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"Mama, are you still having your period?"
Violet's delicately asking me why I just took so long in the bathroom.
"No, honey, I'm done now."
"Why do women have their period every month?" she asks, clear-eyed. I love that she doesn't shuffle or look away when she asks about this stuff!
"It's your body, building up a lining in your uterus, which is where the baby grows. It's saying, 'Hey, you want a baby this month?' And if the answer is 'No,' your body gets rid of the blood and the tissue this way."
"So you could make a baby every month?" She's wide-eyed. New thought!
"Yep, you sure can. If you want to, and once you're old enough to get your period. It's weird, isn't it? A lot of animals only mate and have babies once a year."
"How old will I be when I get mine?" she asks.
"No one can say, honey, that's your body's decision," I sit down on the couch with her and start rubbing her feet. It looks like this is going to be a longer conversation.
"You know, I told you about periods last year, because I told you, some girls in third grade, fourth grade, they get their periods and I didn't want you to be surprised. But you could be 14 or older, and that's normal too. Just when you look in your underwear and there's blood, don't be afraid, you know what it is. You can come to me, you can come to Daddy, you can go to your teacher or any lady, and they will know what to do and they can help you."
"And then I can have a baby?" she asks.
"Yes! If you want to. I hope you will want to when you're older, and married and settled, because that's a nice safe place to bring a new life into. And I hope when you have sex, it will be when you're older, and in love, and ready to share something very special with the person you love," I'm struggling for words now.
I want to say, "But don't let it be when you're 12!" I haven't figured out the age I'd prefer her to be when she has sex. It's not really my problem to figure out anyway. She's not likely to ask permission. And I'm not dumb enough to think I could stop her from doing what she wants.
I picture a far-away, much older Violet who will somehow mystically know when it's the right time and the right person. I hope this Violet will know what to do! Because I'm not sure what to tell her. Maybe as she gets older, I'll know what to say.
Luckily, she directs the conversation in an area where I feel more comfortable. "So if you don't want to have a baby, are there ways to stop it from happening?"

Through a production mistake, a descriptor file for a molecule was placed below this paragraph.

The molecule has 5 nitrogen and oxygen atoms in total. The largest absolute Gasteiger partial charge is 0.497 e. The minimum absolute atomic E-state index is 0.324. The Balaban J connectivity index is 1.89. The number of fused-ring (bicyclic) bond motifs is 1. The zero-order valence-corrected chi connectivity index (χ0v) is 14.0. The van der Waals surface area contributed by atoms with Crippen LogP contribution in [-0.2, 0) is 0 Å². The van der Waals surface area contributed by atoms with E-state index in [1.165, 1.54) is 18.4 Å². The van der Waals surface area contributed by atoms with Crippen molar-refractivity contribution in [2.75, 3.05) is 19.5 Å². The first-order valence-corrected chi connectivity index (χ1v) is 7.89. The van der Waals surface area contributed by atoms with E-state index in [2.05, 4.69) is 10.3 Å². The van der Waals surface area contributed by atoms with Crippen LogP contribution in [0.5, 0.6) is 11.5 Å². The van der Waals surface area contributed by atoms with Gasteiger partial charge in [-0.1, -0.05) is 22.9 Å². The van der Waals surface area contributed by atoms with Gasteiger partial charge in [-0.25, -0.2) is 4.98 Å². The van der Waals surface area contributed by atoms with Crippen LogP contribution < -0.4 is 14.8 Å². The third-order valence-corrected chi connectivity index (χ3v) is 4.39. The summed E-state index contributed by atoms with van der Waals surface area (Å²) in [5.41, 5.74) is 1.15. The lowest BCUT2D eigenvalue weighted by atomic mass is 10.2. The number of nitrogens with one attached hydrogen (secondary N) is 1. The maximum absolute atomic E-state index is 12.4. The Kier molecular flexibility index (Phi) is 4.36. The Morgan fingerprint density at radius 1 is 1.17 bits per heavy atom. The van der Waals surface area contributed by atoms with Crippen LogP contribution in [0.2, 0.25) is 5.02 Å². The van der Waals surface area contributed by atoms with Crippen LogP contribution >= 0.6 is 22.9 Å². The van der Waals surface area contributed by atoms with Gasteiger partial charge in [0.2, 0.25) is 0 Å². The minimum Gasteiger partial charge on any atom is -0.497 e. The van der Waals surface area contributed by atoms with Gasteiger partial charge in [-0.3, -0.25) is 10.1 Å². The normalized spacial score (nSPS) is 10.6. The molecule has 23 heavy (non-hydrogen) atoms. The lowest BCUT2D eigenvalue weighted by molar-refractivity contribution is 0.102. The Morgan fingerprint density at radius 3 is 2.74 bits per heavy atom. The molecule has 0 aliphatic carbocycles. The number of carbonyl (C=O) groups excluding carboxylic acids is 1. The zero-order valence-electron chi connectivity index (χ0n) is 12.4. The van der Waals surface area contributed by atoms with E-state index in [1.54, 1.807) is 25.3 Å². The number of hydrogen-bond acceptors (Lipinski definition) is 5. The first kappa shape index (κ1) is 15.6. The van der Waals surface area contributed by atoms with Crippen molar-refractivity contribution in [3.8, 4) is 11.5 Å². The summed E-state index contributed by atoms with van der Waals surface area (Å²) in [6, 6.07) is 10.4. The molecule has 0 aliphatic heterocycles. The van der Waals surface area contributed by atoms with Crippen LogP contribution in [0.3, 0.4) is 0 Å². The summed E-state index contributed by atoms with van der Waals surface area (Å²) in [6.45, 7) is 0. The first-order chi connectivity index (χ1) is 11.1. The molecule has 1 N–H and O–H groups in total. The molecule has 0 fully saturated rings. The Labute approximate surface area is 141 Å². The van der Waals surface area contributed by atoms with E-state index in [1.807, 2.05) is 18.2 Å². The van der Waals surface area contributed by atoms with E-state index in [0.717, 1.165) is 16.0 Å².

"Yep. You can not have sex. Or, if you want to have sex and not have a baby, it's called birth control." Much more comfortable now. This is just information. I can give her information, no problem!
We first start talking about seed-and-egg when she was in preschool and started wondering where the new siblings of classmates were coming from. Later, we explained penises, vaginas and the mechanics of sex. This is just one more step down the road we built a long, long time ago. I'm so glad, because it means this feels comfortable now.
"Some ladies take a pill," I begin.
"Like, a suppository? In your butt?" Violet gasps.
"No, in your mouth, like a vitamin. You take a pill every day. Or there are things the woman can wear inside her vagina, they're called sponges or diaphragms. You remember babies are made when the sperm goes into the egg, pop?" I show her my wriggling fingers, going POP! into my looming fist.
"Those keep the sperm from being able to meet the egg. There are things the man can wear on his penis, called condoms, that keep the sperm from going into the vagina. There are things called IUDs where you put a piece of...something, plastic or metal or something, into a woman's uterus and it somehow magically keeps the sperm away from the egg in a voodoo way that I don't understand, Violet, we'd better look that one up."
"I think I'll want to take the pill," she says, wide-eyed.
"Yeah, well, there are downsides to that, too. You have to take it every day, you forget, I forgot all the time! And it has hormones in it...ugh, I don't think I can explain that to you yet. Anyway, it's not a magic pill," I tell her, patting her little round shoulder. "We'll talk more about this when you need to know more."
"What do you and Daddy use?" she asks suddenly. "Do you still have sex?"
Careful, now. I want to flinch. Or giggle. But more than that, I want a daughter who's not ashamed of her own sexuality, of her body, of seeking or feeling pleasure.
"Yep! We sure do!" I say, cheerfully and evenly. "But you know what? That feels kind of personal, to tell you more about that, or what we use for birth control. Maybe when you're older, I'll feel differently. Right now it feels personal. Do you understand?"
"Yes," she says, wrinkling her nose. "I don't really want to think about it. Sorry."
We laugh together. "That's okay. Most kids don't want to think about their parents having sex."
And there's a moment of silence. "So, wanna let's see if that mango is ripe and we can have a mango lassi for breakfast?" I ask her. She does. We do. It is! The mango that, is. Ripe. The lassi is delicious.
That's the thing about these conversations; they never seem to happen when you're braced and ready. It's always after coming out of the bathroom and before making breakfast, or in the car in between ordinary things. They ask you things, you have to be ready. And it builds – one idea leads to another, and they understand more the older you get, and you have to have the right answer.
It's hard, but it's beautiful. I love being her mom. I hope I'm doing a good job. I hope I said the right things today. I wonder if I'll ever know.
Image credit PDImages.com
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